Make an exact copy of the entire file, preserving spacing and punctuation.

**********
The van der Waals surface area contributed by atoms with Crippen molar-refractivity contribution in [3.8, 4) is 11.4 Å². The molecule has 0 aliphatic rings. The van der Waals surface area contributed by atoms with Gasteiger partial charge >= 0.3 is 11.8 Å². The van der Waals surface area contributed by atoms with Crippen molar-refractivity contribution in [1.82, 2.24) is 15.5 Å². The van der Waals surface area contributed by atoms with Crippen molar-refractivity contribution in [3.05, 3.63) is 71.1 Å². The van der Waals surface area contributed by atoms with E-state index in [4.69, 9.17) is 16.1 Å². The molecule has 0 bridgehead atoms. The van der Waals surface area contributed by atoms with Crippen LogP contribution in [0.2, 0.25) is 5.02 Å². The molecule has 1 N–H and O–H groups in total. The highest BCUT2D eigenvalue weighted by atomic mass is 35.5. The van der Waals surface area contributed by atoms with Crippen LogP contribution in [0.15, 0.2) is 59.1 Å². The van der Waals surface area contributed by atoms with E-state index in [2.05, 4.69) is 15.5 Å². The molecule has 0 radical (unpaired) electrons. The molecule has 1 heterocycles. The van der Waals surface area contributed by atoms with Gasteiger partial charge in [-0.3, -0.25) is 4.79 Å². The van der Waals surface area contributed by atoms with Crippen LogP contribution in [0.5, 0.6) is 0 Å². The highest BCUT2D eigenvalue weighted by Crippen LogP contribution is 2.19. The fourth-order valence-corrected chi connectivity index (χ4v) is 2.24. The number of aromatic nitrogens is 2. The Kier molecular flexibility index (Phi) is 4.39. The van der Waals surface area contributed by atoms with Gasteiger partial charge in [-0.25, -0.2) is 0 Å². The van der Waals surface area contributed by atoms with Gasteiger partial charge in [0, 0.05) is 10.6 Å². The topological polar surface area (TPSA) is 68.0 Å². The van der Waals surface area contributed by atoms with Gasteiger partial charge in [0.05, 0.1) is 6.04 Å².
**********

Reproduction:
The van der Waals surface area contributed by atoms with Crippen molar-refractivity contribution in [3.8, 4) is 11.4 Å². The molecule has 0 aliphatic rings. The van der Waals surface area contributed by atoms with Gasteiger partial charge >= 0.3 is 11.8 Å². The van der Waals surface area contributed by atoms with Crippen molar-refractivity contribution in [1.82, 2.24) is 15.5 Å². The van der Waals surface area contributed by atoms with Crippen molar-refractivity contribution in [3.05, 3.63) is 71.1 Å². The van der Waals surface area contributed by atoms with E-state index in [4.69, 9.17) is 16.1 Å². The molecule has 0 bridgehead atoms. The van der Waals surface area contributed by atoms with Crippen LogP contribution in [0.2, 0.25) is 5.02 Å². The molecule has 1 N–H and O–H groups in total. The highest BCUT2D eigenvalue weighted by atomic mass is 35.5. The van der Waals surface area contributed by atoms with Crippen LogP contribution in [0.15, 0.2) is 59.1 Å². The van der Waals surface area contributed by atoms with E-state index in [2.05, 4.69) is 15.5 Å². The molecule has 0 radical (unpaired) electrons. The molecule has 1 heterocycles. The van der Waals surface area contributed by atoms with Gasteiger partial charge in [-0.3, -0.25) is 4.79 Å². The van der Waals surface area contributed by atoms with Crippen LogP contribution in [0.5, 0.6) is 0 Å². The highest BCUT2D eigenvalue weighted by Crippen LogP contribution is 2.19. The fourth-order valence-corrected chi connectivity index (χ4v) is 2.24. The number of aromatic nitrogens is 2. The Kier molecular flexibility index (Phi) is 4.39. The van der Waals surface area contributed by atoms with Gasteiger partial charge in [-0.25, -0.2) is 0 Å². The van der Waals surface area contributed by atoms with Gasteiger partial charge in [0, 0.05) is 10.6 Å². The topological polar surface area (TPSA) is 68.0 Å². The van der Waals surface area contributed by atoms with Gasteiger partial charge in [0.05, 0.1) is 6.04 Å².